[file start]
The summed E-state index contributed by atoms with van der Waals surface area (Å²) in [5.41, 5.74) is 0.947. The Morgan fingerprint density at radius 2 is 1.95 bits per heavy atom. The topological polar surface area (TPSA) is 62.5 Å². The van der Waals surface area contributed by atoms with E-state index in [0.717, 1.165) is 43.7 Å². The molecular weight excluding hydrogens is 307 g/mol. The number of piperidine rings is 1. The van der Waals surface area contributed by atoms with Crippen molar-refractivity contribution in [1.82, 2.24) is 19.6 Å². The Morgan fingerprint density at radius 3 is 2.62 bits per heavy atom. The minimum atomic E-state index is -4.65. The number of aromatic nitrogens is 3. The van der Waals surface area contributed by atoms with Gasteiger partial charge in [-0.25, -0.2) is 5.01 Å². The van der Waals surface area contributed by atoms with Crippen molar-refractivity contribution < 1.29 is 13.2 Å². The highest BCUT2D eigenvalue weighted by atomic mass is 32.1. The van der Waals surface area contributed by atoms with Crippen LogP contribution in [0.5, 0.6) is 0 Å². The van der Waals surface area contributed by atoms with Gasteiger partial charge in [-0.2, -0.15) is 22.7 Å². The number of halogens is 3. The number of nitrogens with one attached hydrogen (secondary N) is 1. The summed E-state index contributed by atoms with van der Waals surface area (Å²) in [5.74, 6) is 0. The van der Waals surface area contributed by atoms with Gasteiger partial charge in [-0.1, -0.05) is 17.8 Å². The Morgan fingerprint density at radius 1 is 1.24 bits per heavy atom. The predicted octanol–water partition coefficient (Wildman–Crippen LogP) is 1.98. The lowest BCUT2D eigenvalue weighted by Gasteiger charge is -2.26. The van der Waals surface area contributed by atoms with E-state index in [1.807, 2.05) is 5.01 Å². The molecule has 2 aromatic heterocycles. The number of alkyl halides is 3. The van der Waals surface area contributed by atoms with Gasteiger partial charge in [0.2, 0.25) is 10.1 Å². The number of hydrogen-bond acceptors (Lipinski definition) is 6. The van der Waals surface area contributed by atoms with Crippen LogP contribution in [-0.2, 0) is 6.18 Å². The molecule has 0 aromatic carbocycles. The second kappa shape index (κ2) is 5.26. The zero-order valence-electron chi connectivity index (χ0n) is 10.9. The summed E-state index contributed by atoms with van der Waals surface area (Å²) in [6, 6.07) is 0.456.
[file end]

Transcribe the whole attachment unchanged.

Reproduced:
The summed E-state index contributed by atoms with van der Waals surface area (Å²) in [5.41, 5.74) is 0.947. The Morgan fingerprint density at radius 2 is 1.95 bits per heavy atom. The topological polar surface area (TPSA) is 62.5 Å². The van der Waals surface area contributed by atoms with E-state index in [0.717, 1.165) is 43.7 Å². The molecular weight excluding hydrogens is 307 g/mol. The number of piperidine rings is 1. The van der Waals surface area contributed by atoms with Crippen molar-refractivity contribution in [1.82, 2.24) is 19.6 Å². The Morgan fingerprint density at radius 3 is 2.62 bits per heavy atom. The minimum atomic E-state index is -4.65. The number of aromatic nitrogens is 3. The van der Waals surface area contributed by atoms with Gasteiger partial charge in [-0.25, -0.2) is 5.01 Å². The van der Waals surface area contributed by atoms with Crippen molar-refractivity contribution < 1.29 is 13.2 Å². The highest BCUT2D eigenvalue weighted by atomic mass is 32.1. The van der Waals surface area contributed by atoms with Crippen LogP contribution in [0.5, 0.6) is 0 Å². The van der Waals surface area contributed by atoms with Gasteiger partial charge in [-0.2, -0.15) is 22.7 Å². The number of halogens is 3. The number of nitrogens with one attached hydrogen (secondary N) is 1. The summed E-state index contributed by atoms with van der Waals surface area (Å²) in [5.74, 6) is 0. The van der Waals surface area contributed by atoms with Gasteiger partial charge in [-0.1, -0.05) is 17.8 Å². The Morgan fingerprint density at radius 1 is 1.24 bits per heavy atom. The predicted octanol–water partition coefficient (Wildman–Crippen LogP) is 1.98. The lowest BCUT2D eigenvalue weighted by Gasteiger charge is -2.26. The van der Waals surface area contributed by atoms with E-state index in [1.807, 2.05) is 5.01 Å². The molecule has 2 aromatic heterocycles. The number of alkyl halides is 3. The van der Waals surface area contributed by atoms with Gasteiger partial charge in [0.2, 0.25) is 10.1 Å². The number of hydrogen-bond acceptors (Lipinski definition) is 6. The van der Waals surface area contributed by atoms with Crippen LogP contribution in [-0.2, 0) is 6.18 Å². The molecule has 0 aromatic carbocycles. The second kappa shape index (κ2) is 5.26. The zero-order valence-electron chi connectivity index (χ0n) is 10.9. The summed E-state index contributed by atoms with van der Waals surface area (Å²) in [6, 6.07) is 0.456.